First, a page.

READ MORE: Scots have scathing view of Trump presidency

A convincing show in Nashville tonight, or tomorrow morning our time, would cap a week when his poll ratings have started to nudge slightly upwards. They are still not great, and Mr Biden continues to lead in the key battleground states, but a week and a half is an age in election terms.

A comeback for Mr Trump depends on the successful execution of his strategy for defeating his opponent, and so far he is failing to land a punch. What worked against Hillary Clinton in 2016 is not working against Mr Biden. The attempts to paint the former Vice-President and his family as some crime syndicate is ludicrous even by Trumpian standards.

The story about the “smoking laptop”, or as Mr Trump put it “the laptop from hell”, said to contain an email from a Ukrainian oil company thanking Hunter Biden for arranging a meeting with his dad, is not gaining traction, much to the fury of the Trump campaign. Aside from The New York Post, few media outlets are showing interest in digging further.

How different to 2016 when candidate Trump could send a dozen hares running about his opponent and watch the media go after them. It did not matter if the stories were true, as long as they discredited her and took attention away from his mistakes.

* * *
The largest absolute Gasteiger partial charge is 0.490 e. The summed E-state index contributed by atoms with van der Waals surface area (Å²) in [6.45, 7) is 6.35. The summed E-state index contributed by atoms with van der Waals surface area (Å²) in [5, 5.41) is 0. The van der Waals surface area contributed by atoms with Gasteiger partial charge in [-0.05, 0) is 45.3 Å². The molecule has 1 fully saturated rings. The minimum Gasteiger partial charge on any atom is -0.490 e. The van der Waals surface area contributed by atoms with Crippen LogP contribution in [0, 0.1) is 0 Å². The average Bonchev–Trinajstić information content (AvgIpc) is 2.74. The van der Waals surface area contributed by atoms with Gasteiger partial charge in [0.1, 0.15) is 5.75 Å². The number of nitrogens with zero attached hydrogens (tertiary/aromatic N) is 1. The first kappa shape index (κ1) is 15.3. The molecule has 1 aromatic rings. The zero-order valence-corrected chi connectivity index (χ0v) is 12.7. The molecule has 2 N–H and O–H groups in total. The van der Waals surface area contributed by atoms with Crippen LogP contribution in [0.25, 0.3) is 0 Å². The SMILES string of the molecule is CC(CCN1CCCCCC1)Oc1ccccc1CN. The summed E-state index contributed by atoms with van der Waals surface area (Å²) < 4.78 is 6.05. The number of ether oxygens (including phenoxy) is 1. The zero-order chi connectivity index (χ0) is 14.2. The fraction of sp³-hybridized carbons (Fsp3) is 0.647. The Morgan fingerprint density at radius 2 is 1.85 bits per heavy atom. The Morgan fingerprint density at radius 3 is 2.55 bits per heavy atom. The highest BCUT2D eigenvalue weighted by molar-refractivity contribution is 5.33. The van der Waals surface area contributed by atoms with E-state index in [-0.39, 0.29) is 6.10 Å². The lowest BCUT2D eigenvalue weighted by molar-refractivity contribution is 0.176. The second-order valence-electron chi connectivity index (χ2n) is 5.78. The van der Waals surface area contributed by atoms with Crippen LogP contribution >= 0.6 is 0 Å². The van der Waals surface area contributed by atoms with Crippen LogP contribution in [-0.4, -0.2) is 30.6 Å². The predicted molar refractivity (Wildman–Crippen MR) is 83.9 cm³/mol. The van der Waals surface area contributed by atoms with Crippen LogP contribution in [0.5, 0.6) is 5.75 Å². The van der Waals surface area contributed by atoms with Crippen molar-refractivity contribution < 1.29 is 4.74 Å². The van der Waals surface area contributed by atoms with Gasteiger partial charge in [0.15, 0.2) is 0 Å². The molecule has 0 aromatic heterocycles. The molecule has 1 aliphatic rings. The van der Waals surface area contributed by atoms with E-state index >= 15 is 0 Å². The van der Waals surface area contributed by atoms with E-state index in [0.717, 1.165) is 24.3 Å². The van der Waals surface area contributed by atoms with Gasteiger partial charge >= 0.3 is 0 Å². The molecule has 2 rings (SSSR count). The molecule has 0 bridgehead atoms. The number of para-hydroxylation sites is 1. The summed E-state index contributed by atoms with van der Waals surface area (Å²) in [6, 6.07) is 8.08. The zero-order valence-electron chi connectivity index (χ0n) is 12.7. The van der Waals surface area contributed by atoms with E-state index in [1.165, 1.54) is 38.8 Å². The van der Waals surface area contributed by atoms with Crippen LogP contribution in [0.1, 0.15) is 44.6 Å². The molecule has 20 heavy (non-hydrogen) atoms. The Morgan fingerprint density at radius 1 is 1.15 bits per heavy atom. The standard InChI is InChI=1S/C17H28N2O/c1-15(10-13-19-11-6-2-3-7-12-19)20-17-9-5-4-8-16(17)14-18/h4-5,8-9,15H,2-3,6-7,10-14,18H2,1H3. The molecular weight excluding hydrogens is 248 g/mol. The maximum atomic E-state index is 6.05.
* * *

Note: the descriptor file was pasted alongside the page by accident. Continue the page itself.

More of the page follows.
This time, rightly or wrongly (and I happen to think there is enough there to take a look), the media is not buying. They know all about fake news. Haven’t they learned at the feet of the master?

While Mr Trump has been criss-crossing the country preaching to the faithful, his opponent has spent most of this week at home, prepping for the televised debate.

He passed much of the summer there too. Mr Trump has chided him for his low to no profile, but with most Americans similarly holed up due to the pandemic, it is Mr Trump and his crowds who look the weird ones. If Mr Biden can get through tonight, then a few more sleeps, he might just be on his way.

READ MORE: Tirade launched against polls, press, health expert

The Democrats hardly dare dream they could be close to victory. Campaign chiefs are trying to dampen expectations, reminding the foot soldiers that Hillary, too, was ahead in the polls at this point. She won the popular vote, but Mr Trump won where it mattered, in the Electoral College. When you look at how tight the margins were it is not impossible he could triumph again. In one state the difference between defeat and victory amounted to a handful of votes across a few areas.

If you are staying up tonight to watch the debate, it is well worth passing the time by catching The Trump Show on BBC2. The second of this excellent three part documentary finds the President beset by scandals involving everything from allegations that Russia helped him win office to the graphic tales of an adult film star. His fight backs are nasty, ferocious, but always effective. The Donald is down, but he is not out yet.

Our columns are a platform for writers to express their opinions. They do not necessarily represent the views of The Herald.